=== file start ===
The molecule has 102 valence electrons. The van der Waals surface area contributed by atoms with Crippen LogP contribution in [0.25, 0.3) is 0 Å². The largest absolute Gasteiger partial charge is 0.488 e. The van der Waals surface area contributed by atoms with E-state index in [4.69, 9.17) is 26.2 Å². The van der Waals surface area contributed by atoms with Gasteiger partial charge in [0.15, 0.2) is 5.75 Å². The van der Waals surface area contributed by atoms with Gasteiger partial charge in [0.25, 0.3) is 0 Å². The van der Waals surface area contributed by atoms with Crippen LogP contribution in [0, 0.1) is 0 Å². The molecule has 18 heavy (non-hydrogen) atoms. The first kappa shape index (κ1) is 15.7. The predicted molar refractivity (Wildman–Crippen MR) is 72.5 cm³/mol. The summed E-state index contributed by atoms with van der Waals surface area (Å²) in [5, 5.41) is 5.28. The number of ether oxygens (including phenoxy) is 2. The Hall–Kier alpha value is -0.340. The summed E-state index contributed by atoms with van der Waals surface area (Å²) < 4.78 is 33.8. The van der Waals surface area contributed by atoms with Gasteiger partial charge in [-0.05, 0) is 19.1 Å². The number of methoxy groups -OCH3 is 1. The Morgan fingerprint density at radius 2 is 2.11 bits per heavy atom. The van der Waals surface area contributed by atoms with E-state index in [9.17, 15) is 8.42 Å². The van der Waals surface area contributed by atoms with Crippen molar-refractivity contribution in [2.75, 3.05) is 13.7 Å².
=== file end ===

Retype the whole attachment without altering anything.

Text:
The molecule has 102 valence electrons. The van der Waals surface area contributed by atoms with Crippen LogP contribution in [0.25, 0.3) is 0 Å². The largest absolute Gasteiger partial charge is 0.488 e. The van der Waals surface area contributed by atoms with E-state index in [4.69, 9.17) is 26.2 Å². The van der Waals surface area contributed by atoms with Gasteiger partial charge in [0.15, 0.2) is 5.75 Å². The van der Waals surface area contributed by atoms with Gasteiger partial charge in [0.25, 0.3) is 0 Å². The van der Waals surface area contributed by atoms with Crippen LogP contribution in [0, 0.1) is 0 Å². The molecule has 18 heavy (non-hydrogen) atoms. The first kappa shape index (κ1) is 15.7. The predicted molar refractivity (Wildman–Crippen MR) is 72.5 cm³/mol. The summed E-state index contributed by atoms with van der Waals surface area (Å²) in [5, 5.41) is 5.28. The number of ether oxygens (including phenoxy) is 2. The Hall–Kier alpha value is -0.340. The summed E-state index contributed by atoms with van der Waals surface area (Å²) < 4.78 is 33.8. The van der Waals surface area contributed by atoms with Gasteiger partial charge in [-0.05, 0) is 19.1 Å². The number of methoxy groups -OCH3 is 1. The Morgan fingerprint density at radius 2 is 2.11 bits per heavy atom. The van der Waals surface area contributed by atoms with E-state index in [9.17, 15) is 8.42 Å². The van der Waals surface area contributed by atoms with Crippen molar-refractivity contribution in [2.75, 3.05) is 13.7 Å².